At EMA, we get this question a lot: “Do I need a softstarter or a VFD for this?” and the purpose of this article is to help answer that. Softstarters and VFDs both control induction motors but there are several distinct differences that are important to understand when determining which is best for you; some of the major distinctions are: the application, available power grid, and starting torque required.
The application of the motor is a major consideration when determining whether a VFD or a softstart is necessary. A softstarter is a much less complex device than a VFD and therefore is typically on much less complex applications as well. If your application needs any kind of speed control whatsoever, than a softstarter will not do the job. Softstarters use SCRs or Thyristors to reduce the initial voltage which limits initial current during startup, but once the motor is up to speed, the softstarter has done its job. Most softstarters close bypass contactors once the motor is up to speed, switching the motor to line power. Because the electronics are only in the circuit a very short amount of time, softstarters will typically last for a very long time and require minimal maintenance. Most softstarters are not designed for continuous duty so they are limited to a certain amount of starts per hour. Because softstarters utilize the phase rotation of the utility feeding it, reversing contactors are needed if you want to run the motor in forward and reverse directions.
VFDs for speed
VFDs on the other hand are designed to run the motor at any speed for any duration of time auxiliary cooling may be necessary on the motor at very low speeds. If your application requires the motor to run at ANY variance of speed, then a VFD is necessary. VFDs work by creating a pulse-width modulated output waveform created by transistors, which varies the voltage as well as the frequency to the motor. Because VFDs create their own output by drawing power from the DC bus, they can regulate the switching pattern at any time to increase the speed, decrease the speed, or even reverse the direction of the motor without any additional, external components.
Available Power Grid
There are times when an application is perfect for a softstarter but the available power grid simply cannot handle the inrush current used by softstarters on initial start. Although softstarters significantly reduce the inrush current on starting for motors, they only limit it to 200-250% inrush current. There are areas, typically in rural areas, where the power grid cannot handle that, the initial inrush pulls the line down. In situations like these, a VFD may be the only option because a VFD limits inrush current to 100-115%. There was an interesting situation recently in Nebraska where EMA used a VFD for this very reason.
Starting Torque Required:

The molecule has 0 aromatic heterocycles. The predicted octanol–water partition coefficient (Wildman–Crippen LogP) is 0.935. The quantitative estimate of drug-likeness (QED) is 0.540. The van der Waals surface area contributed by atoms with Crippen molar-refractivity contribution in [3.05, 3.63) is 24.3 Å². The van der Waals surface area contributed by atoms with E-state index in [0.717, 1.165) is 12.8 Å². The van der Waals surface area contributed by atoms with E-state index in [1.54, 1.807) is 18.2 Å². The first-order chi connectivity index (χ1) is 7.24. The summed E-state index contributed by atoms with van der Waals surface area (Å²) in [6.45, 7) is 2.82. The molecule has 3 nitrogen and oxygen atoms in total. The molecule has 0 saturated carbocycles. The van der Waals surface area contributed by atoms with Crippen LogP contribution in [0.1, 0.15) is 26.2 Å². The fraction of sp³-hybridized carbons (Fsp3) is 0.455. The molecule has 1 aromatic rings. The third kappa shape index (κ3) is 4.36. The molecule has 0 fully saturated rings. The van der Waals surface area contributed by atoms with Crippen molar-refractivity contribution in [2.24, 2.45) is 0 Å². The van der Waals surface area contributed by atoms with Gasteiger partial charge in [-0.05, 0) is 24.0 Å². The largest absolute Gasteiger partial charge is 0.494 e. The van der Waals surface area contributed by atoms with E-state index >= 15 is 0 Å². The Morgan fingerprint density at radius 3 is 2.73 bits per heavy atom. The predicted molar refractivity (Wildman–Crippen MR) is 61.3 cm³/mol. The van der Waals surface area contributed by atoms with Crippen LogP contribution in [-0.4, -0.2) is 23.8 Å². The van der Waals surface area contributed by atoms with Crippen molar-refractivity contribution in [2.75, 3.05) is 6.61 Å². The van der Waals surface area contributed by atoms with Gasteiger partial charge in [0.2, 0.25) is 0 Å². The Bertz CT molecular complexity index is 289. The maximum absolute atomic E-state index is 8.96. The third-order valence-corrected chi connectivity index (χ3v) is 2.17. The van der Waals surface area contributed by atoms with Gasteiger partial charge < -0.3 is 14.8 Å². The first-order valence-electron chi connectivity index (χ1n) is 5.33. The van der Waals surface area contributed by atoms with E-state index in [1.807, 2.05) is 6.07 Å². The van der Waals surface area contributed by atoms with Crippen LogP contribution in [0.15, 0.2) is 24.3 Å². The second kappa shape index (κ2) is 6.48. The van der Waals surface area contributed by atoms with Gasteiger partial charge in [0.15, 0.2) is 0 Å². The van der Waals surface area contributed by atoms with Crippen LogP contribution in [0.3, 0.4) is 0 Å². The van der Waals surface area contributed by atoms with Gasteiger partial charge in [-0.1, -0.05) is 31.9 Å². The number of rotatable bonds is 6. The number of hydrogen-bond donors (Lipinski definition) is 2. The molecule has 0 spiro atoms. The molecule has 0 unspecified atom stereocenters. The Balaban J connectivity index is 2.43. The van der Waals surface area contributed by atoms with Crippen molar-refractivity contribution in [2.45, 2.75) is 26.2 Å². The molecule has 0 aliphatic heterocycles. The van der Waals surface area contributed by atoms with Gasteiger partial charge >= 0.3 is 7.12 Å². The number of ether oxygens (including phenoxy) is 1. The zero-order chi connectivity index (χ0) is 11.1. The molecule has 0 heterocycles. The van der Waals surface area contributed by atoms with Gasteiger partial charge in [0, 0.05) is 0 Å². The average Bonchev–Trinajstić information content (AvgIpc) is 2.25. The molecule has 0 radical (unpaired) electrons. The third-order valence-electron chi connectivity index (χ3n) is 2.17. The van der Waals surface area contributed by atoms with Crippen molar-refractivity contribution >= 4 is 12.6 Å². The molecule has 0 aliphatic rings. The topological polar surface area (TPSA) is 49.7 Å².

In the world of variable frequency drives and softstarters, there are 4 major types of loads:
- Constant Torque Load: Torque Loading is NOT a function of speed
- Variable Torque Load: Torque Loading IS a function of speed
- Constant Horsepower Load: Loading is typically above base speed (rare)
- Intermittent Load: Loading is intermittent, not connected to speed
Torque vs Variable Torque
For the purposes of this article, we’ll focus mainly on constant torque verses variable torque and why that is so important to understand when determining whether a softstarter or a VFD is the most applicable for you. Variable torque loads (mainly pumps and fans), require very little torque to get started and the torque needed increases exponentially as you increase the speed on the load. These basic affinity laws are why VFDs on variable torque applications save large amounts of energy.
Softstarters are typically designed for variable torque loads because by nature, they reduce the starting torque during start as well as the current and voltage.
Constant torque applications are more common in industrial settings on loads such as conveyors, extruders, mixers, reciprocating compressors, etc. These applications require full load at any speed, including low speeds, making them ideal candidates for VFDs even if speed control is not necessary. A
VFD by nature allows full load torque at any speed so starting torque is not a problem as it is with softstarters. Applying a softstarter to a constant torque application can lead to frustration and stalls because the motor may simply not be able to generate enough torque to get the initial load going.
Still, confused? Contact us by giving us a call: 770-448-4644, email us, or start a chat by clicking the chat to your right. We pride ourselves in being unbiased, third-party solutions providers in all things VFDs and softstarters. Let us prove to you that “No One, ANYWHERE Is Better At Drives Than We Are!